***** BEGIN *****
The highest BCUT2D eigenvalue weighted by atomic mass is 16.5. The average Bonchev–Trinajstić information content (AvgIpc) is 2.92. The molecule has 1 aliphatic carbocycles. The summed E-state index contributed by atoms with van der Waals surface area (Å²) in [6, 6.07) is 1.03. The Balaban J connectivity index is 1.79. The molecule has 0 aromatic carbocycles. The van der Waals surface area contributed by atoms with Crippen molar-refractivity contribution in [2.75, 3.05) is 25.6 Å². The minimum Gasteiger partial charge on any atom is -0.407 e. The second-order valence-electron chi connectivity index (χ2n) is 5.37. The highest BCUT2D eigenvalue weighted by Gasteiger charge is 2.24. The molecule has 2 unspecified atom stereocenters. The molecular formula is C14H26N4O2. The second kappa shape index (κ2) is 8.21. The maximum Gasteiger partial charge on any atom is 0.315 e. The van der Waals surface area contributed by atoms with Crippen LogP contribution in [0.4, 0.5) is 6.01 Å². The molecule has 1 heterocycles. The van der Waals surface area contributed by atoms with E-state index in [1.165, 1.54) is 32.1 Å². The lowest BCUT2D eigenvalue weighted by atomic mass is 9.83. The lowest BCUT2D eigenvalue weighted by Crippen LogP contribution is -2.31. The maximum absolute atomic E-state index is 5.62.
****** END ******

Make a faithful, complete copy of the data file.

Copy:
The highest BCUT2D eigenvalue weighted by atomic mass is 16.5. The average Bonchev–Trinajstić information content (AvgIpc) is 2.92. The molecule has 1 aliphatic carbocycles. The summed E-state index contributed by atoms with van der Waals surface area (Å²) in [6, 6.07) is 1.03. The Balaban J connectivity index is 1.79. The molecule has 0 aromatic carbocycles. The van der Waals surface area contributed by atoms with Crippen molar-refractivity contribution in [2.75, 3.05) is 25.6 Å². The minimum Gasteiger partial charge on any atom is -0.407 e. The second-order valence-electron chi connectivity index (χ2n) is 5.37. The highest BCUT2D eigenvalue weighted by Gasteiger charge is 2.24. The molecule has 2 unspecified atom stereocenters. The molecular formula is C14H26N4O2. The second kappa shape index (κ2) is 8.21. The maximum Gasteiger partial charge on any atom is 0.315 e. The van der Waals surface area contributed by atoms with Crippen LogP contribution in [0.4, 0.5) is 6.01 Å². The molecule has 1 heterocycles. The van der Waals surface area contributed by atoms with E-state index in [1.165, 1.54) is 32.1 Å². The lowest BCUT2D eigenvalue weighted by atomic mass is 9.83. The lowest BCUT2D eigenvalue weighted by Crippen LogP contribution is -2.31. The maximum absolute atomic E-state index is 5.62.